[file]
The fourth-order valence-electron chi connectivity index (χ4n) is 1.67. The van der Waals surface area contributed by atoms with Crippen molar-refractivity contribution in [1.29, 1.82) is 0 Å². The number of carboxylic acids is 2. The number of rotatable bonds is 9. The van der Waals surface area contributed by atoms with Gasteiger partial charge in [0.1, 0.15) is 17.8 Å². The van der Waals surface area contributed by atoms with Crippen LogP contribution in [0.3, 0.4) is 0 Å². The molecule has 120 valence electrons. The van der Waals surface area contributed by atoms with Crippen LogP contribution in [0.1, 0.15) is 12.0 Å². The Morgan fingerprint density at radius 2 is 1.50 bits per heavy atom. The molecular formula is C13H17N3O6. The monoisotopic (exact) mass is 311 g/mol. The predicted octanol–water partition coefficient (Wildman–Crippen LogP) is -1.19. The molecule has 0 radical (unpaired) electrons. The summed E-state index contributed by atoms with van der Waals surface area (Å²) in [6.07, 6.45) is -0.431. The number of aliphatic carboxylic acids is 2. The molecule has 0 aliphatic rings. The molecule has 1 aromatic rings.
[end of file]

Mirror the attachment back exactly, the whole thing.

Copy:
The fourth-order valence-electron chi connectivity index (χ4n) is 1.67. The van der Waals surface area contributed by atoms with Crippen molar-refractivity contribution in [1.29, 1.82) is 0 Å². The number of carboxylic acids is 2. The number of rotatable bonds is 9. The van der Waals surface area contributed by atoms with Gasteiger partial charge in [0.1, 0.15) is 17.8 Å². The van der Waals surface area contributed by atoms with Crippen LogP contribution in [0.3, 0.4) is 0 Å². The molecule has 120 valence electrons. The van der Waals surface area contributed by atoms with Crippen LogP contribution in [0.1, 0.15) is 12.0 Å². The Morgan fingerprint density at radius 2 is 1.50 bits per heavy atom. The molecular formula is C13H17N3O6. The monoisotopic (exact) mass is 311 g/mol. The predicted octanol–water partition coefficient (Wildman–Crippen LogP) is -1.19. The molecule has 0 radical (unpaired) electrons. The summed E-state index contributed by atoms with van der Waals surface area (Å²) in [6.07, 6.45) is -0.431. The number of aliphatic carboxylic acids is 2. The molecule has 0 aliphatic rings. The molecule has 1 aromatic rings.